What is the 3-Part Test for Legitimate Interests Under the GDPR?
Giving your customers a better experience through personalized, targeted content is one of the best ways to increase conversion rates and loyalty with your customers. These tactics come with a cost though — you first need access to your customers’ personal data.
With more customers becoming savvy about their personal data and how to protect it, it’s harder than ever to encourage them to consent to data collection and processing. This means a lot of Shopify store owners rely on an alternative lawful basis — legitimate interests.
In this guide, we’ll explore what the legitimate interests basis covers, plus how to apply the 3-part test to see whether it’s a viable way for you to use customer data or not.
What Does Legitimate Interests Mean?
Under Article 6 of the General Data Protection Regulation (GDPR), six legal bases for data processing are outlined. Under these you’ll find the two most popular options — consent and legitimate interests. These are often favored because they’re the simplest ways to meet your legal obligations to collect, use, or store personal data.
Consent is often one of the easiest legal bases to prove, as you can demonstrate that someone has given explicit permission for you to collect or use data in a specific way. If you can’t gain consent, ‘legitimate interests’ is often people’s next best option.
Article 6 of the European Union's GDPR defines legitimate interests as the following:
“processing is necessary for the purposes of the legitimate interests pursued by the controller or by a third party except where such interests are overridden by the interests or fundamental rights and freedoms of the data subject which require protection of personal data, in particular where the data subject is a child.”
There’s a lot of flexibility here, which is often in your favor. This legal basis for processing allows you as the Shopify store owner to make an assessment on whether it applies to your specific purpose or not. You don’t require the permission of your website visitor or customer to act on it.
However, there is one disadvantage to this flexibility — you can never be totally certain about the ability to use this data into the future. That’s because data subjects or data protection authorities could challenge a legitimate interests assessment, which could result in regulatory action or fines. Still, if you follow the legitimate interest test and feel confident in your results, you should be on the right path.
What is A Legitimate Interest Test?
There’s no detailed roadmap on how to complete a legitimate interests assessment, but there is a handy tool that can help. The UK’s Information Commissioner's Office (ICO) has put together a three-part legitimate interest assessment that you can use.
The ICO’s recommended three-part test includes the following steps:
- Step 1: Identify a legitimate interest
- Step 2: Show that your processing is necessary to meet it
- Step 3: Balance the processing against data subject rights and freedoms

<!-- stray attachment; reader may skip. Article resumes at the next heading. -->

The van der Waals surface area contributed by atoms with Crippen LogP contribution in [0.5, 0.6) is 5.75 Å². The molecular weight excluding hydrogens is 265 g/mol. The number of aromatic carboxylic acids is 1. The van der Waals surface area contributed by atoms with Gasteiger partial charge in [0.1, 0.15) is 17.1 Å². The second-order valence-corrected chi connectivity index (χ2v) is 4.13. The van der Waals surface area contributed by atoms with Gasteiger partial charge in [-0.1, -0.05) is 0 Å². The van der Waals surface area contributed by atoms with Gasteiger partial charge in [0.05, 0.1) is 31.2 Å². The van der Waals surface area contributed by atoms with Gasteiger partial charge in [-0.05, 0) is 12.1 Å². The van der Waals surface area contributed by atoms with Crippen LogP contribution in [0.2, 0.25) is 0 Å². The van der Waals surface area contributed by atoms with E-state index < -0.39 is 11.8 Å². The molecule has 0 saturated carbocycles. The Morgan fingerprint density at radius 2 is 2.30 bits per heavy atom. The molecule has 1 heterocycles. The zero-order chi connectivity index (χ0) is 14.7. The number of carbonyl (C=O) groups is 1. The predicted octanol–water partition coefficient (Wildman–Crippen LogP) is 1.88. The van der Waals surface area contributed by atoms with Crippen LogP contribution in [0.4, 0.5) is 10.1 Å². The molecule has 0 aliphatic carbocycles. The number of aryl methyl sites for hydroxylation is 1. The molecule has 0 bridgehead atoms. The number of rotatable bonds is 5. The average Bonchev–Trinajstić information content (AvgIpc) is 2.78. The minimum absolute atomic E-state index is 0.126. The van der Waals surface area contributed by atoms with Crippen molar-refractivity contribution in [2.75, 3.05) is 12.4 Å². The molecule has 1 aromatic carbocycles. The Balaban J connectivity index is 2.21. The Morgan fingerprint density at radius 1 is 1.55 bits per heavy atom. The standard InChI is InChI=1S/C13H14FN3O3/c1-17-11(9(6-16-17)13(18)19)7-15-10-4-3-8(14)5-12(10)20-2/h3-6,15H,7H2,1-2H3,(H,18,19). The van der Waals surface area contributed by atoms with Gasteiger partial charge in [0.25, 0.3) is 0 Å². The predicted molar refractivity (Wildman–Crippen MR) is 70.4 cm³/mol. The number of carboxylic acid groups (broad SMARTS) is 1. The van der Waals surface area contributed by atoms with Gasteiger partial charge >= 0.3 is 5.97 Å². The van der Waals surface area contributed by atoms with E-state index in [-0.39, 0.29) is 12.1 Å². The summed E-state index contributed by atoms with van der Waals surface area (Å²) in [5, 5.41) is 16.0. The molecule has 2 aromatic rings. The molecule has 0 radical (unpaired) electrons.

This three-part test is a great way to help you understand how the legitimate interests basis works, before exploring whether you can apply this lawful basis to your own specific use case or not. It helps simplify the experience and gets you a step closer to using that personal data for growth and customer service excellence.
How to Apply the 3-Part Test for Legitimate Interests
We know that the three-part test covers three separate stages, each designed to get you thinking more closely about data collection and what’s appropriate. Let’s explore how you apply the three-part test and what you need to consider when working out if you can rely on legitimate interests to collect and process data or not.
Step 1: Do I Have a Legitimate Interest for Processing This Personal Data?
In the first step, there are three main questions you need to answer. Let’s take a look at these questions in a little more detail.
1. What Are You Trying to Achieve?
You need to identify and explain each specific purpose for collecting, processing, and storing this data. Consider your goals and what you’re trying to achieve through this process as part of the purpose test.
For example, say you want to run targeted ad campaigns to show more relevant content to your audience. To add this functionality you’d need to collect some personal data, but this is arguably a legitimate reason for doing so — especially if you’re providing an enhanced customer shopping experience.
2. Who Benefits From This Processing Activity?
Think about who ultimately benefits from what you’re doing. Of course there’s naturally a benefit to you for holding customer data — it’s a valuable insight into your audience. If you can demonstrate value to others, then even better.
Take information security and fraud prevention, for example. If you collect device information, IP addresses, and login attempts, you’re able to help secure the accounts of your customers. This means they benefit from this data collection, and it’s a legitimate reason for holding this information.
3. Why Are Those Benefits Important?
You should also explain in detail how and why these benefits are so valuable. If there aren’t really any benefits, you could argue there’s no legitimate reason for you to collect, use, profile, or share personal data in that way.
Looking back at our previous examples, you could cite a customer survey that shows an overwhelming desire for more personalized content as a reason to pursue targeted advertising. From the fraud prevention angle, it’s hugely important to demonstrate a commitment to customer account security and safeguard where possible.
Step 2: Is the Processing Necessary for This Purpose?
In this step, you need to demonstrate that the processing of personal data is necessary to achieve the legitimate interest you defined in the first step. This necessity test is a key deciding factor that can help you figure out whether your reasons really are justified, or if there’s a better way to serve everyone’s interests without collecting further personal data.
If you discover the processing isn’t necessary, it doesn’t need to happen — you could find a better way to achieve your goal. Even if you find a need to collect and use personal data, this step should help you uncover the least intrusive way to do it.